Saudi Aramco has priced its initial public offering (IPO) at the high end of its target range, raising US$25.6 billion with a total valuation of US$1.7 trillion.
The Saudi Arabian oil giant priced its IPO at US$8.53 per share, overtaking the US$25 billion raised by China’s online retail firm Alibaba when it launched in 2014.
The sale of the 1.5 per cent slice of Saudi Aramco was oversubscribed by almost 4.7 times, it said.
The Saudis have relied on domestic and West Asian investors to sell the shares after lacklustre interest from overseas, despite a reduced valuation.
The lack of international interest led Aramco to abandon roadshows in New York and London. Instead, Riyadh has promoted an Aramco investment as a patriotic duty, with Saudi banks offering cheap credit to purchase the shares.
The level of interest is modest compared with the IPO of the Saudi National Commercial Bank in 2014, when the retail offering was oversubscribed by 23 times.
The sale was initially expected to raise up to US$100 billion from the sale of around 5 per cent of the firm.
Some observers say Riyadh’s earnings from the IPO will barely cover the Saudi annual budget deficit.
The valuation exceeds Apple at US$1.2 trillion and Microsoft and Alibaba at US$1.1 trillion but fell below the US$2 trillion Crown Prince Mohammed bin Salman. had been hoping for.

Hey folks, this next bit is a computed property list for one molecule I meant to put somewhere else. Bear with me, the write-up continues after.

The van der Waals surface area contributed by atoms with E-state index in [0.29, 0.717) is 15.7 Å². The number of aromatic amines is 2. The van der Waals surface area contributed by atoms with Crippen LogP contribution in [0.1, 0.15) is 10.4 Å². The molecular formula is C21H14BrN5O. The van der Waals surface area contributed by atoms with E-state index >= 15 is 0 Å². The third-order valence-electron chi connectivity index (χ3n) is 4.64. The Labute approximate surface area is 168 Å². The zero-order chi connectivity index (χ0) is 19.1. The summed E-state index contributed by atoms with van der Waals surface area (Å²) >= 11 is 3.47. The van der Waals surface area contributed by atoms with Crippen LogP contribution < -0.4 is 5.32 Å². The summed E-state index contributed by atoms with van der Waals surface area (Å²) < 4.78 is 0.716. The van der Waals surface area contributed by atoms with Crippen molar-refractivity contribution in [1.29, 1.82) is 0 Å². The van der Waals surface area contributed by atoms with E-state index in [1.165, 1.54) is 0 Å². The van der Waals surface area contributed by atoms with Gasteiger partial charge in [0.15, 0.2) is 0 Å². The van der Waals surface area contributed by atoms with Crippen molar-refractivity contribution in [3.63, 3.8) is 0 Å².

Saudi Aramco is the world’s largest oil producer, pumping one in every eight barrels of crude oil produced around the world.
It is also the planet’s most profitable company, with a net income of US$111 billion in 2018. It has planned a dividend of US$75 billion for next year, which is more than five times Apple’s payout.
The state-owned firm, the greatest contributor to global carbon emissions of any firm on the planet since 1965, is purportedly due to begin trading 3 billion shares on December 12. Banks advising the firm have, however, warned about the potential for volatile price swings.
“The amount raised by the IPO itself is relatively contained, given the size of the economy and medium-term funding requirement of the transformation plan,” said Monica Malik, Abu Dhabi Commercial Bank’s chief economist. “Nevertheless, combined with other areas of funding, we believe that there is meaningful capital in place to progress with the investment plans aimed at diversifying the economy.”
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